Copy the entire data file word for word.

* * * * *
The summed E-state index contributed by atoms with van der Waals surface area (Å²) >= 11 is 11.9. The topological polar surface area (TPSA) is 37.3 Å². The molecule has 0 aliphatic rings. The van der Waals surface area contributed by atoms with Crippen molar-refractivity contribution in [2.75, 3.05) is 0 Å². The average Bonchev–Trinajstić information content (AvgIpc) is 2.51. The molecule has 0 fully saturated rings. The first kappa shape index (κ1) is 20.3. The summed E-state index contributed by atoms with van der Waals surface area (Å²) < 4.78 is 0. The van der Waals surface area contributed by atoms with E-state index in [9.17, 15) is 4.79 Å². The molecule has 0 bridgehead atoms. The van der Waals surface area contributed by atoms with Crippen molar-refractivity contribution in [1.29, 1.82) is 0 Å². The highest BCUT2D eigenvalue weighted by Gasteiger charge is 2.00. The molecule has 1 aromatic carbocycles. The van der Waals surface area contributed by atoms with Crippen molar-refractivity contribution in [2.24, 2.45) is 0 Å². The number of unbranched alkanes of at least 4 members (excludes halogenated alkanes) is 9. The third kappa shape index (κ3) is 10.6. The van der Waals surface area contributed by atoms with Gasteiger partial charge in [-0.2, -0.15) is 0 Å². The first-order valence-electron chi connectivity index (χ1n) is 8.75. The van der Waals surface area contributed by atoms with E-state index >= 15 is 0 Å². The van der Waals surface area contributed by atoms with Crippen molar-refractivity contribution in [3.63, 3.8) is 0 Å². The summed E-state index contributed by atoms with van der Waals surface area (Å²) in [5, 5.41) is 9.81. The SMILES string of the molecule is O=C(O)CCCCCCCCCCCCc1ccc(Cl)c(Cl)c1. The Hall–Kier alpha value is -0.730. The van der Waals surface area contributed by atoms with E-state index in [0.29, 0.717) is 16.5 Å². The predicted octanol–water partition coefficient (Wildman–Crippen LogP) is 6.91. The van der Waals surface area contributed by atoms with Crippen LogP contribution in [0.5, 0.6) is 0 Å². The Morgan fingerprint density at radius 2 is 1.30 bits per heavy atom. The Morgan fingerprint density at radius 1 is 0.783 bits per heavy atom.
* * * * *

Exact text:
The summed E-state index contributed by atoms with van der Waals surface area (Å²) >= 11 is 11.9. The topological polar surface area (TPSA) is 37.3 Å². The molecule has 0 aliphatic rings. The van der Waals surface area contributed by atoms with Crippen molar-refractivity contribution in [2.75, 3.05) is 0 Å². The average Bonchev–Trinajstić information content (AvgIpc) is 2.51. The molecule has 0 fully saturated rings. The first kappa shape index (κ1) is 20.3. The summed E-state index contributed by atoms with van der Waals surface area (Å²) < 4.78 is 0. The van der Waals surface area contributed by atoms with E-state index in [9.17, 15) is 4.79 Å². The molecule has 0 bridgehead atoms. The van der Waals surface area contributed by atoms with Crippen molar-refractivity contribution in [1.29, 1.82) is 0 Å². The highest BCUT2D eigenvalue weighted by Gasteiger charge is 2.00. The molecule has 1 aromatic carbocycles. The van der Waals surface area contributed by atoms with Crippen molar-refractivity contribution in [2.24, 2.45) is 0 Å². The number of unbranched alkanes of at least 4 members (excludes halogenated alkanes) is 9. The third kappa shape index (κ3) is 10.6. The van der Waals surface area contributed by atoms with Gasteiger partial charge in [-0.2, -0.15) is 0 Å². The first-order valence-electron chi connectivity index (χ1n) is 8.75. The van der Waals surface area contributed by atoms with E-state index >= 15 is 0 Å². The van der Waals surface area contributed by atoms with Crippen molar-refractivity contribution in [3.63, 3.8) is 0 Å². The summed E-state index contributed by atoms with van der Waals surface area (Å²) in [5, 5.41) is 9.81. The SMILES string of the molecule is O=C(O)CCCCCCCCCCCCc1ccc(Cl)c(Cl)c1. The Hall–Kier alpha value is -0.730. The van der Waals surface area contributed by atoms with E-state index in [0.29, 0.717) is 16.5 Å². The predicted octanol–water partition coefficient (Wildman–Crippen LogP) is 6.91. The van der Waals surface area contributed by atoms with Crippen LogP contribution in [0.5, 0.6) is 0 Å². The Morgan fingerprint density at radius 2 is 1.30 bits per heavy atom. The Morgan fingerprint density at radius 1 is 0.783 bits per heavy atom.